by A. O’Toole
- No shoes. BJJ and wrestling aside, if you don’t have an any-shoe-goes area, the chances are that you are in a dojo, not a fighters’ gym.
- No cussing. This may seem dumb, but it’s an indicator of an all-too-friendly kids’ place. If it’s an isolated incident that a young kid is in, of course no one should cuss, but if fighters are suppressed in their victimless expression, perhaps the gym is for just one denomination – sheltered children and squares.
- No open gym. This may be the biggest red flag, because open gym is when fighters put in their master work, extra conditioning, meditation-like time, and personal fine-tuning. It is also an indicator that serious fighters are training less than 8-12 hours a week. SMH. You should be shaking yours.
- No open coaching during open gym. If there are open gym hours – if it is strictly and always just that – and the trainers don’t help out, you may as well go to L.A. Fitness.
- There are classes only. So much for the fighter’s experience, the individualization.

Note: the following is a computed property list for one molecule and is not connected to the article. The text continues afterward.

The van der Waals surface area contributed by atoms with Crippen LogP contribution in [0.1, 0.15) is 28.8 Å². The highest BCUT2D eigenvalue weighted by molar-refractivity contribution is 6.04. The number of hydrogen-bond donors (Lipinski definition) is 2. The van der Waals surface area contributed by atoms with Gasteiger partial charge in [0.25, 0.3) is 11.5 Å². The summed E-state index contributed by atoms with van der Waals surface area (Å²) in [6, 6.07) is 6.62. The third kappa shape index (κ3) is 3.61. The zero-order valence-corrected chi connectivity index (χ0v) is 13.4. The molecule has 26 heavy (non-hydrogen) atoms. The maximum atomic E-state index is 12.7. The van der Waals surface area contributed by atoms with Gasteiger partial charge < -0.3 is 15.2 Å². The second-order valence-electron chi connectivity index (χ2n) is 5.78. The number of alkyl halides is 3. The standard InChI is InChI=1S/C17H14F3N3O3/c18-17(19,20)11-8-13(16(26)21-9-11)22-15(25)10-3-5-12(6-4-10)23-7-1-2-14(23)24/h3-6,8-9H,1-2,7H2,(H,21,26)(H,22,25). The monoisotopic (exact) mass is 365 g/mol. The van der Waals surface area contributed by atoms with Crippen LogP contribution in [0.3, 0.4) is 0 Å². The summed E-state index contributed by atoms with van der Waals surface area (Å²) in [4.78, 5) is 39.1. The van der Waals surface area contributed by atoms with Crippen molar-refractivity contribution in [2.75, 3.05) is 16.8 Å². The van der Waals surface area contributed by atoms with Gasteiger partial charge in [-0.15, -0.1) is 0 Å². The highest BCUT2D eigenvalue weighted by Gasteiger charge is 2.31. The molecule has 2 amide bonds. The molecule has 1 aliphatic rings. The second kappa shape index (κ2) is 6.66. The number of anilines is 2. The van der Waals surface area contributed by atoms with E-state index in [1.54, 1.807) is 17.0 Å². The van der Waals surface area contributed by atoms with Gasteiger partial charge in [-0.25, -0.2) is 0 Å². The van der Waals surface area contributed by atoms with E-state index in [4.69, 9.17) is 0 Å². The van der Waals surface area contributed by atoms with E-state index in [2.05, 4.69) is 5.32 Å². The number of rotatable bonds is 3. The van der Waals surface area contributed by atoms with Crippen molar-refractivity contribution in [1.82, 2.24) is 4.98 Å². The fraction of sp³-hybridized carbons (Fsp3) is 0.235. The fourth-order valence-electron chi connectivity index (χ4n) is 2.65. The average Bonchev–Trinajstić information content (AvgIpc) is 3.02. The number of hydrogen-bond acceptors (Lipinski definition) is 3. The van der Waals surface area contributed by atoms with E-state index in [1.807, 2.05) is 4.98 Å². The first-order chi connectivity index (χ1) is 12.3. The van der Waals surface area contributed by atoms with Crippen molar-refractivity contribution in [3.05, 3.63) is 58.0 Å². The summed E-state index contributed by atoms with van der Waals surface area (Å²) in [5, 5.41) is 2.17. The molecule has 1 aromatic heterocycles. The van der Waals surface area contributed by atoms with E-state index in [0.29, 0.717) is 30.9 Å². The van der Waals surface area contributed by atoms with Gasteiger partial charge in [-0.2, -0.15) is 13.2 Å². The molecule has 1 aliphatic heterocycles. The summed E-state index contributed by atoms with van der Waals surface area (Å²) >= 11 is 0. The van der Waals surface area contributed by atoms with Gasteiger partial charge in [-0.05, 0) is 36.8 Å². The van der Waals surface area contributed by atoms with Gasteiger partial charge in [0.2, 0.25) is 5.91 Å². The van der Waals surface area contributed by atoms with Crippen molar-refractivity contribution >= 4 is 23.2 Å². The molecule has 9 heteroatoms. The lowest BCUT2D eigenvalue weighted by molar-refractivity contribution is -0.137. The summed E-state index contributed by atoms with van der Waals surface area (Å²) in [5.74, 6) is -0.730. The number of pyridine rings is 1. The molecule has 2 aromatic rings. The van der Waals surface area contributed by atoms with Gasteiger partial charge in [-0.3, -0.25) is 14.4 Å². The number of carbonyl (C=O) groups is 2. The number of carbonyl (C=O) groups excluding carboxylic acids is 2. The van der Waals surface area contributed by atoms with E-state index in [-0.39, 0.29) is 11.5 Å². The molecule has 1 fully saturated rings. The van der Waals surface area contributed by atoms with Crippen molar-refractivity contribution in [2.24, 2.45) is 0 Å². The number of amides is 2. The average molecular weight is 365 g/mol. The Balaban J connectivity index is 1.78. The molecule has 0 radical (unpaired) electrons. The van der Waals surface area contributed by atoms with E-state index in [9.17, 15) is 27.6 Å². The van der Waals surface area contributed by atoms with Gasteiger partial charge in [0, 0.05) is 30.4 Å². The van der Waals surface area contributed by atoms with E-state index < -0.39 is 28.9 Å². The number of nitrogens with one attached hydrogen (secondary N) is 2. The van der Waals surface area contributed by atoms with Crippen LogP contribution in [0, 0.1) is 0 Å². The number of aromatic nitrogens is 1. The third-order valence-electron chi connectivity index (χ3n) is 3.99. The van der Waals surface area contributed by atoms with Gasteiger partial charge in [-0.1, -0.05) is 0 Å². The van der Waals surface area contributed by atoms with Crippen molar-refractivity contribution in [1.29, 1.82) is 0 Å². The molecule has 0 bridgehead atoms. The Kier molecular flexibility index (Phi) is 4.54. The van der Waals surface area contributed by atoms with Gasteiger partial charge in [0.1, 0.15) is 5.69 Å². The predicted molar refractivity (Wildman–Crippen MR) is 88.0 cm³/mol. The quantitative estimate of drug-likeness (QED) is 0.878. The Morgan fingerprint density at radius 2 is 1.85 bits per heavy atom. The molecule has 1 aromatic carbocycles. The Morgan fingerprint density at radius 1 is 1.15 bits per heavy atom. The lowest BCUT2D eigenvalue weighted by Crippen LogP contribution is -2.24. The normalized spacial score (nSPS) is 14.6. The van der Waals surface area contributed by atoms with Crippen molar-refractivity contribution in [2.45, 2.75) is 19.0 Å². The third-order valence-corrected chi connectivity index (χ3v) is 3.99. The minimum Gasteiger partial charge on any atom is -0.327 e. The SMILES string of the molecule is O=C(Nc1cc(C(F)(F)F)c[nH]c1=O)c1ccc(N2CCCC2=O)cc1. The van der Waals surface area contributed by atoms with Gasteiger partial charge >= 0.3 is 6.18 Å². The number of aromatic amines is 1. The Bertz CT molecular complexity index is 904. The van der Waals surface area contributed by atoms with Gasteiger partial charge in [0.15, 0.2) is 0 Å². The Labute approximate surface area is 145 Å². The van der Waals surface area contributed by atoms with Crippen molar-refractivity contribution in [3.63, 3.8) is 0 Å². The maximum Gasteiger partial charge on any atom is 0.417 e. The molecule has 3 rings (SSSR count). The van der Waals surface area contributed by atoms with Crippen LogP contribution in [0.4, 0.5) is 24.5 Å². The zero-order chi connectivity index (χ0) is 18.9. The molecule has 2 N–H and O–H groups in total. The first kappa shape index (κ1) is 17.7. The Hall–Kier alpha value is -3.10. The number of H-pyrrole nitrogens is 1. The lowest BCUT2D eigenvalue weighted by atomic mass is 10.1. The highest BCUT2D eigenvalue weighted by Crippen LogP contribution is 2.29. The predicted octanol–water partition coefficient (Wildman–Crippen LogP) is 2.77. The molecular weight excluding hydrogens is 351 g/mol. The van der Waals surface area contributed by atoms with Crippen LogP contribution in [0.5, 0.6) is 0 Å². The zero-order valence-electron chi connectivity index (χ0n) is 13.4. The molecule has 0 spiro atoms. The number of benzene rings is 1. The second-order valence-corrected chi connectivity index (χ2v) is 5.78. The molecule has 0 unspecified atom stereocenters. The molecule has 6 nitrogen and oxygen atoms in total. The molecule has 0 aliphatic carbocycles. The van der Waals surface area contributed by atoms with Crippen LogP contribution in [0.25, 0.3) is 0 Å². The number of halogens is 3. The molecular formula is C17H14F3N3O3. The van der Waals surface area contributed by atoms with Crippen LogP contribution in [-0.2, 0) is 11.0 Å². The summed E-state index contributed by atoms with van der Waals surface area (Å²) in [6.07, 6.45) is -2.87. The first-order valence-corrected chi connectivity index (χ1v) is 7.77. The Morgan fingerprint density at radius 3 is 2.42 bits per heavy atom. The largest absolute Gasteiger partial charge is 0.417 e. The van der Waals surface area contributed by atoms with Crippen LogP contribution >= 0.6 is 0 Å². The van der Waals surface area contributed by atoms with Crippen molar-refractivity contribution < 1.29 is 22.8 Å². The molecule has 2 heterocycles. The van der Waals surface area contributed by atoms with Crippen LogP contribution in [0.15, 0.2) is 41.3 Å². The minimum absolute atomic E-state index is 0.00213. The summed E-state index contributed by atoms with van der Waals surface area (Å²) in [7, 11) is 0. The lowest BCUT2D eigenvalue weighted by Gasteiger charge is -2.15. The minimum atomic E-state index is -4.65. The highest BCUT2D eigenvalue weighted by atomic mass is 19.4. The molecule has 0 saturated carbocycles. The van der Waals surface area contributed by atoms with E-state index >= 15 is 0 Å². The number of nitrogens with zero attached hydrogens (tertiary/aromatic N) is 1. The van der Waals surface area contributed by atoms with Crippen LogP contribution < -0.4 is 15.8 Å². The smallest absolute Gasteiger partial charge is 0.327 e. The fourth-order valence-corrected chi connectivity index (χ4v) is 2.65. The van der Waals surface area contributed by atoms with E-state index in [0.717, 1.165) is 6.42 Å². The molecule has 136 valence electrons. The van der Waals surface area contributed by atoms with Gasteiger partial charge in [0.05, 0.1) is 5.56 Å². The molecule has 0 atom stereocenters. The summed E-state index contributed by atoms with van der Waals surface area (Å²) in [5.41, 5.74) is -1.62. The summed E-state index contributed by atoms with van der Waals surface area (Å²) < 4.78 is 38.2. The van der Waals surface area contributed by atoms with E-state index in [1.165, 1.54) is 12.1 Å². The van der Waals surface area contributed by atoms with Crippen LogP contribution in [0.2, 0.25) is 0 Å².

- All members have errands other than their self-commitment. You clean, hold mitts, run classes (with no pay), etc. If it’s not a wholehearted choice and it’s actually common practice, get out now. Such a place is probably just a white-collar gym where quitters feel they’ve done something. Training should be your ONLY focus as a fighter or potential fighter.
- People don’t go there to hang-out. This may sound a bit odd, but every good gym I’ve ever been to operates like a club; members come by and watch sparring or just mingle and talk fighting on their off hours. Also, if it’s a dojo atmosphere, everything is considered a distraction and they avoid distractions at all costs. Real fighters need to get used to the chaos and they deal with it. You should too.
- The gym doesn’t have all the equipment that fighters normally use. A missing speedbag does not mean anything in and of itself, but it’s an indicator of a much deeper issue. The place does not invest in the fighter experience. It seems so immaterial, but it says everything about the training.
- You can’t get fights. If a trainer’s whole motivation is something other than preparing you and getting you fights, think about it. I need not say more.
- Fighters only avoid the red flags above by spending more money. Money, money, money.